David McConvile and I are using some explicit wording for what he and I are separately working on, using a similar approach in two different venues. The approach was described in the previous blog post here. We are both place-sourcing using pattern recognition to create regenerative communities across a network. We’re using this meaning of regenerative designHe  is working in Montreal and Paris with a group of interdisciplinary scientists and artists. At neighborhood economics we are working with a network of small towns and cities that are on the path to being regenerative places; places the kids want to move back to and bring the grandkids.

Place sourcing, means using an approach of looking at local assets and needs in order to devise, working with the people who live there, (pattern recognition) a culturally literate solution that uses Neighborhood Economics suite of local funding tools to increase the flow of capital into neighborhoods. That means more local business starts, an increase in affordable housing and hiring inclusion and healthier watersheds in their bioregion.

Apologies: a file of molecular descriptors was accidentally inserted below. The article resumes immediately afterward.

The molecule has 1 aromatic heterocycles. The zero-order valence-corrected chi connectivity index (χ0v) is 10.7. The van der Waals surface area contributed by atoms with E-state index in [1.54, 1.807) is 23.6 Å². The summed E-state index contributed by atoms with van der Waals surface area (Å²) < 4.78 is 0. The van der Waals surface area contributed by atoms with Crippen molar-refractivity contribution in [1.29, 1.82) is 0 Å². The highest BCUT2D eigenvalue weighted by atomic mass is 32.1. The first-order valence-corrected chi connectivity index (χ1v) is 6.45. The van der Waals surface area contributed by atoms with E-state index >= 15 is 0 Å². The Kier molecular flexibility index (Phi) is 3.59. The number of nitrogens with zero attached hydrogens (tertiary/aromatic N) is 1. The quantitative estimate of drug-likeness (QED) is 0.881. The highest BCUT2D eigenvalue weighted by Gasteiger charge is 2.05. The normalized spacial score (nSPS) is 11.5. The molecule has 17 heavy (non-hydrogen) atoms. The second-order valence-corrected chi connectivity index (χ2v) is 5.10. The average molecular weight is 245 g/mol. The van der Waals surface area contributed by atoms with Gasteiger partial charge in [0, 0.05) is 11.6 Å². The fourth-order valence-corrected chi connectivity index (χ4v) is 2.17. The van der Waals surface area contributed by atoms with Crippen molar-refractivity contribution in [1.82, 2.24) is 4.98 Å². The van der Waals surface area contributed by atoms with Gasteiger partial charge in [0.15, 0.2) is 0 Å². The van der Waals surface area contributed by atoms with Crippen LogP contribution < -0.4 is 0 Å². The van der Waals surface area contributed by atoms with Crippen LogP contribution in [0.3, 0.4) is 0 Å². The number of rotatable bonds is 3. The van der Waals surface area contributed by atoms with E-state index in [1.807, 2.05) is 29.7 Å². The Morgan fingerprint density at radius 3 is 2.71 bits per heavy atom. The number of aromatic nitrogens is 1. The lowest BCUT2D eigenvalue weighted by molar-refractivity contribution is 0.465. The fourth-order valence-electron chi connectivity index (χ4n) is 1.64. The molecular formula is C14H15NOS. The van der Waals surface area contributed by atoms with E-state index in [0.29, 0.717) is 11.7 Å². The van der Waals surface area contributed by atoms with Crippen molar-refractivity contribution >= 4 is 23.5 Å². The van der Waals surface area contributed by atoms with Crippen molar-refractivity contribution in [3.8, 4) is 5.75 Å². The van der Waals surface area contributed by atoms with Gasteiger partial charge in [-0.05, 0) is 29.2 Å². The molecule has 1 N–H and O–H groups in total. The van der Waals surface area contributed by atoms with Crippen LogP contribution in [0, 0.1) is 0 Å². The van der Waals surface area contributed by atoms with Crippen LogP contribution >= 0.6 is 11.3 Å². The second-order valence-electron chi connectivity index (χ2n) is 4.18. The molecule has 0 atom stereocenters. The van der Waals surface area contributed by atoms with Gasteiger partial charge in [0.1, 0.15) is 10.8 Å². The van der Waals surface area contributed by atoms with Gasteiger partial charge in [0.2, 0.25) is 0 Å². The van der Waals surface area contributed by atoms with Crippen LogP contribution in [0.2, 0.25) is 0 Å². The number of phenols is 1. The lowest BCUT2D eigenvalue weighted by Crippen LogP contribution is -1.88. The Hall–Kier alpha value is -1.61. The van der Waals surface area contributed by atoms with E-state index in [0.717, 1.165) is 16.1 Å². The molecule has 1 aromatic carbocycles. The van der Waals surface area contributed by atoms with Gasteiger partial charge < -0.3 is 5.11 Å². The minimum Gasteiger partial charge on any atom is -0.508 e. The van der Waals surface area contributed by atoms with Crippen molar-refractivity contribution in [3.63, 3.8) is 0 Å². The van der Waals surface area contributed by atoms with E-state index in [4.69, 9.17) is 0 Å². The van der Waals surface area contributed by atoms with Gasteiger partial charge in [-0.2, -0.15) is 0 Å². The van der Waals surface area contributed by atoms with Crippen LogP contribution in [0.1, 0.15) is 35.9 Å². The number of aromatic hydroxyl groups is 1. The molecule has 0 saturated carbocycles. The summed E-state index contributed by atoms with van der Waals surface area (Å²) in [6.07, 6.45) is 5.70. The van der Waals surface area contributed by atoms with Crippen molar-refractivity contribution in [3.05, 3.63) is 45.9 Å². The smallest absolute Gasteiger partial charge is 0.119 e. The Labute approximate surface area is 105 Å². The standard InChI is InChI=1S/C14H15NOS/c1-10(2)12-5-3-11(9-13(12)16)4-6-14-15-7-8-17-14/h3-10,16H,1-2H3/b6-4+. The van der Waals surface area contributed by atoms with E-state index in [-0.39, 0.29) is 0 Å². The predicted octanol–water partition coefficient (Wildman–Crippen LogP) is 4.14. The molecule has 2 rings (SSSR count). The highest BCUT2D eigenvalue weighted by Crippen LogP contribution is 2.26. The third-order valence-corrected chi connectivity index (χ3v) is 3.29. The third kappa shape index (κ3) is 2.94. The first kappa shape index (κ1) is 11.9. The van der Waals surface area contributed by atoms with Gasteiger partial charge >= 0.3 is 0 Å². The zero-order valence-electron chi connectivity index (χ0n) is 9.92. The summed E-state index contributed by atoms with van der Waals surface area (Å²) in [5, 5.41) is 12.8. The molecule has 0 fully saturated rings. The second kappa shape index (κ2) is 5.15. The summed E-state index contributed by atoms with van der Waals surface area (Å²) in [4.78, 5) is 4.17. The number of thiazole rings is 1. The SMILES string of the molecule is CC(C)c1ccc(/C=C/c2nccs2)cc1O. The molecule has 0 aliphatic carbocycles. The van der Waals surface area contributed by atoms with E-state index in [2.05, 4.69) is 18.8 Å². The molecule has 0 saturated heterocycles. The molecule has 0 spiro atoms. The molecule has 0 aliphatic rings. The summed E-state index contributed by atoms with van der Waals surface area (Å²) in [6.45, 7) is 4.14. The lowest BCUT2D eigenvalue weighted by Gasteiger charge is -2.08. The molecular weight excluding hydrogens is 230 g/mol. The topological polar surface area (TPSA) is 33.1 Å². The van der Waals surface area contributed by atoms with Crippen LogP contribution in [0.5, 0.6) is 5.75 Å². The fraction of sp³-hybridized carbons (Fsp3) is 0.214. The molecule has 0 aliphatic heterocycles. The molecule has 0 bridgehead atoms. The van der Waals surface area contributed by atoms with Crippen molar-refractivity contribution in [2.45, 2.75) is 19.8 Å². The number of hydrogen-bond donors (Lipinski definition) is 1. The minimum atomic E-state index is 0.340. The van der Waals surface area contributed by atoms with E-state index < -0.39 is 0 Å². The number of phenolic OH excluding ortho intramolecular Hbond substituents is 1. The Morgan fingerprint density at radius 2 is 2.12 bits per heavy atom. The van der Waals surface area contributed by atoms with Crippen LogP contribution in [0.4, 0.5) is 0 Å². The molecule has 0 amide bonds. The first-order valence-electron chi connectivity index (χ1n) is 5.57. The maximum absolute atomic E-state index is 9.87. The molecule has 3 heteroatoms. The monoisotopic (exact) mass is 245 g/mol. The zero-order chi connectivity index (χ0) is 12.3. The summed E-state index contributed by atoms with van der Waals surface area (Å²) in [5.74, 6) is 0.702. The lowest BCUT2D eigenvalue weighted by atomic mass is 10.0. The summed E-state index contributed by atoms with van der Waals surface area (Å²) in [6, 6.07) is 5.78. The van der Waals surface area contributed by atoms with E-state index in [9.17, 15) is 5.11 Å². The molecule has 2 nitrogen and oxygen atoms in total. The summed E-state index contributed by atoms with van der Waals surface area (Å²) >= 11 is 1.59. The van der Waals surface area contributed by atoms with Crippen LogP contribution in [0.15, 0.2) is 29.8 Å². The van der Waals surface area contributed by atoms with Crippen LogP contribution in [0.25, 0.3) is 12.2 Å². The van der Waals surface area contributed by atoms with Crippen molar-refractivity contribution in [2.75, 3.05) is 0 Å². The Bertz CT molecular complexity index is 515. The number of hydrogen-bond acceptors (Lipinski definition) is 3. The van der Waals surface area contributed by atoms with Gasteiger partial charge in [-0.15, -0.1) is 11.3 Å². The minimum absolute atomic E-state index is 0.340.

What do we mean by regenerative? One simple answer is that is the next step beyond sustainable and a path to a higher future than simple resilience, which is about the essential task of reacting and coming back to a positive equilibrium after a shock like a climate change influenced flood or tsunami or earthquake or war or terrorism. John Fullerton has written well about it, and this article summarizes his sometimes complicated approach well. Fullerton’s Capital Institute has a white paper on regenerative capitalism here. A video on the road to Regenerative Capitalism is here.

Ps, David’s and Fullerton’s vocabulary and framing of concepts around regeneration was actually created by Bill Reed and it is work that took a long time,and from which my Reinventure Capital partner Shaun Paul also borrows and follows.

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